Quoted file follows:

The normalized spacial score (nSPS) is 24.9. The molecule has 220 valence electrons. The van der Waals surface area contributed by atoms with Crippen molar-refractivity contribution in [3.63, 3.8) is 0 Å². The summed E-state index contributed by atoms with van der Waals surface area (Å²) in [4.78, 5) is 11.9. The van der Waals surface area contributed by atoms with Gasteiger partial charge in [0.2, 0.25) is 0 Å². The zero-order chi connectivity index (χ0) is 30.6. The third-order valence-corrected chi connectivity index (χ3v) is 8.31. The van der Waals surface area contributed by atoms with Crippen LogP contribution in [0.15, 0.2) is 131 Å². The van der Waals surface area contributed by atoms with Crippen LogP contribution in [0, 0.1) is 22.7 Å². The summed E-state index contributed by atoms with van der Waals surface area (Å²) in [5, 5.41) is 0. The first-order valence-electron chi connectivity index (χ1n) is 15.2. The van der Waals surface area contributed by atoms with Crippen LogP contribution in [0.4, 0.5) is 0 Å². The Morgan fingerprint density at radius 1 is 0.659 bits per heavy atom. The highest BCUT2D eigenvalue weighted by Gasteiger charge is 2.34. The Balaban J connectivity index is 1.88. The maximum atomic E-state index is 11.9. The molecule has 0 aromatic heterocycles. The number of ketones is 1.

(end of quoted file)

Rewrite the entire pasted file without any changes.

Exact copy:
The normalized spacial score (nSPS) is 24.9. The molecule has 220 valence electrons. The van der Waals surface area contributed by atoms with Crippen molar-refractivity contribution in [3.63, 3.8) is 0 Å². The summed E-state index contributed by atoms with van der Waals surface area (Å²) in [4.78, 5) is 11.9. The van der Waals surface area contributed by atoms with Gasteiger partial charge in [0.2, 0.25) is 0 Å². The zero-order chi connectivity index (χ0) is 30.6. The third-order valence-corrected chi connectivity index (χ3v) is 8.31. The van der Waals surface area contributed by atoms with Crippen LogP contribution in [0.15, 0.2) is 131 Å². The van der Waals surface area contributed by atoms with Crippen LogP contribution in [0, 0.1) is 22.7 Å². The summed E-state index contributed by atoms with van der Waals surface area (Å²) in [5, 5.41) is 0. The first-order valence-electron chi connectivity index (χ1n) is 15.2. The van der Waals surface area contributed by atoms with Crippen LogP contribution in [0.4, 0.5) is 0 Å². The Morgan fingerprint density at radius 1 is 0.659 bits per heavy atom. The highest BCUT2D eigenvalue weighted by Gasteiger charge is 2.34. The Balaban J connectivity index is 1.88. The maximum atomic E-state index is 11.9. The molecule has 0 aromatic heterocycles. The number of ketones is 1.